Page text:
Agency: Department of Health and Human Services | Branch: | Program: SBIR | Phase: Phase II | Award Amount: 997.44K | Year: 2014

Not Available


Grant
Agency: Department of Health and Human Services | Branch: | Program: SBIR | Phase: Phase II | Award Amount: 997.25K | Year: 2011

Recent clinical research has established that this ratio is indicative of the activity of the CYP2A6 enzyme that metabolises nicotine. Nicotine is metabolized to COT and then to 3HC. People with high activity of this enzyme, clear nicotine faster and henceneed more nicotine to maintain the addiction. To-date the 3HC/COT ratio could only be determined by specialized measurement techniques such as Liquid-Chromatography/Mass Spectrometry. Although accurate, these tests are expensive and take 2-5 days to deliver results. Smoking is the leading cause of cancer related deaths, and is attributable cause for almost 400,000 deaths per year in the US> The POCT for nicotine metabolites can help in increasing smoking cessation rates and directly contribute to reduced mortality/healthcare burden.


Grant
Agency: Department of Health and Human Services | Branch: | Program: SBIR | Phase: Phase I | Award Amount: 150.00K | Year: 2010

The goal of this fast-track SBIR project is to develop the first ever, point-if-care test (POCT) to determine the ratio of nicotine metabolites


Grant
Agency: Department of Health and Human Services | Branch: | Program: SBIR | Phase: Phase I | Award Amount: 99.64K | Year: 2005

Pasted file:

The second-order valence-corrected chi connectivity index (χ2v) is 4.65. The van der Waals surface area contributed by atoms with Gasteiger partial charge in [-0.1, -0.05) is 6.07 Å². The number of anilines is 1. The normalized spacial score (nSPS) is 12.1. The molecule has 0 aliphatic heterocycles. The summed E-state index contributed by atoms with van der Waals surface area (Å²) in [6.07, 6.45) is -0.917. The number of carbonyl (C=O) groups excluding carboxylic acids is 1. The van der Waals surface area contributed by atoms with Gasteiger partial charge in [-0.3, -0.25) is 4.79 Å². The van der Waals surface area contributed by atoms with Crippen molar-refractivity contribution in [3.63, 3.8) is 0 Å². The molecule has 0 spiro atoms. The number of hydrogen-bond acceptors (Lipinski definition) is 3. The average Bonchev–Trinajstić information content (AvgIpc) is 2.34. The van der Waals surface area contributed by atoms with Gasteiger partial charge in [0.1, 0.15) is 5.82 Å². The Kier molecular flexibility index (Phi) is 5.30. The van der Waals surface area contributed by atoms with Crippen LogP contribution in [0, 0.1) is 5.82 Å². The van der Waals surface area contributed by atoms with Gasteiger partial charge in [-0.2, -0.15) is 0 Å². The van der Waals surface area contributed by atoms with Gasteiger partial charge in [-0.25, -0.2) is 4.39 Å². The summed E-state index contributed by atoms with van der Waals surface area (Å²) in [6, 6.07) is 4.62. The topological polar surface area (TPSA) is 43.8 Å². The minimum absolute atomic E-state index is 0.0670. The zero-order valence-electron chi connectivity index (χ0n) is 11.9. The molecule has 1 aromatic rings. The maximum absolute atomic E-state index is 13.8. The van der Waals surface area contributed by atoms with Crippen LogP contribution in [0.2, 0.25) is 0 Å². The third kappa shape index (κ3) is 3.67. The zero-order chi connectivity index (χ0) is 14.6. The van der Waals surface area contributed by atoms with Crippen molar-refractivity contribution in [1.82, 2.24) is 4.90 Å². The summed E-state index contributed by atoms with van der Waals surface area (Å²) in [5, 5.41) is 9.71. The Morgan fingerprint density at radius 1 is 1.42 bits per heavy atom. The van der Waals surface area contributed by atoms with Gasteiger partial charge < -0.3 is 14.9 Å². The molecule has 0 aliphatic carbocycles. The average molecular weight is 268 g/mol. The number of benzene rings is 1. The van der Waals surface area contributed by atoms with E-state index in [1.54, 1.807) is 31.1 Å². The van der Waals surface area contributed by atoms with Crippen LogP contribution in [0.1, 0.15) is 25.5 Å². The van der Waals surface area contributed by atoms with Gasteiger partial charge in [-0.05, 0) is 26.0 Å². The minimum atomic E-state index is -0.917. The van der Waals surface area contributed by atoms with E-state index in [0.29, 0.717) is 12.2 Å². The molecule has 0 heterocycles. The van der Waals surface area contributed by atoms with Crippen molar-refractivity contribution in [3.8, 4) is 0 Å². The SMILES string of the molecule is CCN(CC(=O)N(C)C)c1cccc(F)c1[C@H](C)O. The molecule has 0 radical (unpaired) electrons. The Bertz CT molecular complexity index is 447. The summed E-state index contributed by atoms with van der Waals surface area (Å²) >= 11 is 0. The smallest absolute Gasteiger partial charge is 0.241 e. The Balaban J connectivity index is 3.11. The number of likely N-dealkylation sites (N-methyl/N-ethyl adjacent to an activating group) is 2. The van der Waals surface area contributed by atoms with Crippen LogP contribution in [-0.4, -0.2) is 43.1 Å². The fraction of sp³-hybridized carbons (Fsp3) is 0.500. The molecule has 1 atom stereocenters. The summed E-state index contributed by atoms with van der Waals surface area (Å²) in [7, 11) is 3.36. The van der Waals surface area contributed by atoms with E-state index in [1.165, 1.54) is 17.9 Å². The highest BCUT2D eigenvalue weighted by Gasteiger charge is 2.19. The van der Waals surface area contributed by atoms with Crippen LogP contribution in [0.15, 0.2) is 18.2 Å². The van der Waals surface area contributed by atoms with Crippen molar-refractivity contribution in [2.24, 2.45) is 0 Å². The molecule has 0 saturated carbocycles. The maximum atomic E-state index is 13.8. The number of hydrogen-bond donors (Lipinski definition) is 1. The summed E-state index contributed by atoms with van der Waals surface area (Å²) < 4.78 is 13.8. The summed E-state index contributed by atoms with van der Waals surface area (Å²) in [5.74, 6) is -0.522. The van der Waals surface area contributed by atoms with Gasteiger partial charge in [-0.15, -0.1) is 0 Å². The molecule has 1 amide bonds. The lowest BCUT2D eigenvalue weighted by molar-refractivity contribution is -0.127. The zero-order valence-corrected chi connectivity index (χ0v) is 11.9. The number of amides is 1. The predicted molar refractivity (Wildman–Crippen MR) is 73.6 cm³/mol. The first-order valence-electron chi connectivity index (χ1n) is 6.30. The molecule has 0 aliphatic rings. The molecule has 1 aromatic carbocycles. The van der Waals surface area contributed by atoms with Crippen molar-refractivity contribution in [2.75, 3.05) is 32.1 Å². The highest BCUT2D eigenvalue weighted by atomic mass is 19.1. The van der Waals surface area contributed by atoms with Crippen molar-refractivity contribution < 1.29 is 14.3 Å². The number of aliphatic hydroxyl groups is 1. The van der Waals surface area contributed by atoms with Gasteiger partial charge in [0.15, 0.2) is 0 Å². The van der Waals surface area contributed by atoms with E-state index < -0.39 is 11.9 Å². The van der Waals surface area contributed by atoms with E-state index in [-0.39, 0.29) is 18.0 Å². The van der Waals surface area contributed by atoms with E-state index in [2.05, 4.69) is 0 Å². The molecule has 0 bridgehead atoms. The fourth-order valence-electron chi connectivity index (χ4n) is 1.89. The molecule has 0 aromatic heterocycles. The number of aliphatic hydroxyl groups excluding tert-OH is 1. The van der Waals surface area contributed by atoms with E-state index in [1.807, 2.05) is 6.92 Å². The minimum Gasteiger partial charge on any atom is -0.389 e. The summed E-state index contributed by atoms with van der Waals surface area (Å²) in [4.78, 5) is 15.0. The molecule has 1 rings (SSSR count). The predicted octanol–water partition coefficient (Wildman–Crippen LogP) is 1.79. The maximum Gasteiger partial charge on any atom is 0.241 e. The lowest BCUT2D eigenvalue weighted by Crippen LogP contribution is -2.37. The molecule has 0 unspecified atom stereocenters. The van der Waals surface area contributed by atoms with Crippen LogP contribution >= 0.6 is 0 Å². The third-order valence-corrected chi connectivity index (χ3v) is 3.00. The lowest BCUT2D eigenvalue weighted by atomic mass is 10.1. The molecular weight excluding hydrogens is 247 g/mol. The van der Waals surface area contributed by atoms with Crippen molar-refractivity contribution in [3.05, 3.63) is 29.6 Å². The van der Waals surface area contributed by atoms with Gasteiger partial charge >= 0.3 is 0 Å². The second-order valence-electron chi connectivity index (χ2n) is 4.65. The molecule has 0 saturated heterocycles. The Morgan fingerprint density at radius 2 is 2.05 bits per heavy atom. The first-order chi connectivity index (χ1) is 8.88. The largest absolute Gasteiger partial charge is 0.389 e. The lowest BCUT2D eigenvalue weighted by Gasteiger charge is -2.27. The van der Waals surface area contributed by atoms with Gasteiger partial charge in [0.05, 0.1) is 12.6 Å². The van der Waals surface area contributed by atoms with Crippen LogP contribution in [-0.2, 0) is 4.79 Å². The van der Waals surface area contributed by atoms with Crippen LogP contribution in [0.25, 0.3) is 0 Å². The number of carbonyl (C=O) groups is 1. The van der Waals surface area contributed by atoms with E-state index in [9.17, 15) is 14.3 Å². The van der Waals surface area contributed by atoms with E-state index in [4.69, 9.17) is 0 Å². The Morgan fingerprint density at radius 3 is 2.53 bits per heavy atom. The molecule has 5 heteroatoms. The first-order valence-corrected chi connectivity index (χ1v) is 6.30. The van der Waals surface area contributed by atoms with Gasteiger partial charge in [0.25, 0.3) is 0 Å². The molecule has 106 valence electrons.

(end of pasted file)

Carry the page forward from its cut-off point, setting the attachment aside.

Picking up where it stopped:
DESCRIPTION (provided by applicant): The objective of this Phase I SBIR proposal is the development of a non-invasive, disposable biochip for the analysis of a panel of breast cancer biomarkers (c-erbB-2 and CA15-3) from saliva. The disposable biochip uses fluorescent immunoassay on a nano-magnetic bead platform to detect the biomarkers. The biochip is fabricated using BioMEMS technology to develop low-cost plastic biochips with integrated saliva sampling and smart passive microfluidic control. The concentration of the breast cancer biomarkers (in saliva) chosen for this work shows good correlation with breast cancer and can distinguish between benign and malignant tumors. The nano-magnetic bead platform is a versatile approach, which allows for separate detection limits for different biomarkers on the same biochip to ensure high sensitivity and specificity for breast cancer diagnosis. Furthermore, the nanomagnetic bead approach also makes it possible to adapt the biochip for detecting a new set of biomarkers without any microfluidic design changes. The integration of the magnetic bead approach (for fluorescent immunoassay) with the BioMEMS technology will allow us to develop a highly sensitive breast cancer biomarker detection chip, which can detect biomarkers across a broad dynamic range from ultralow (~ 5 -10 microliter) saliva volumes. The ultimate goal of this work is to develop a smart disposable biochip for screening a panel of breast cancer biomarkers for home healthcare use. Specific goals of the Phase I are: 1) Develop and demonstrate c-erbB-2 and CA15-3 detection using fluorescent immunoassay on magnetic bead platform. 2) Develop microfluidic biochip for capillarity based sampling of saliva with smart microfluidic control. 3) Integrate nano-magnetic bead immunoassay with smart microfluidic biochip for proof-of-concept demonstration of breast cancer biomarker panel detection.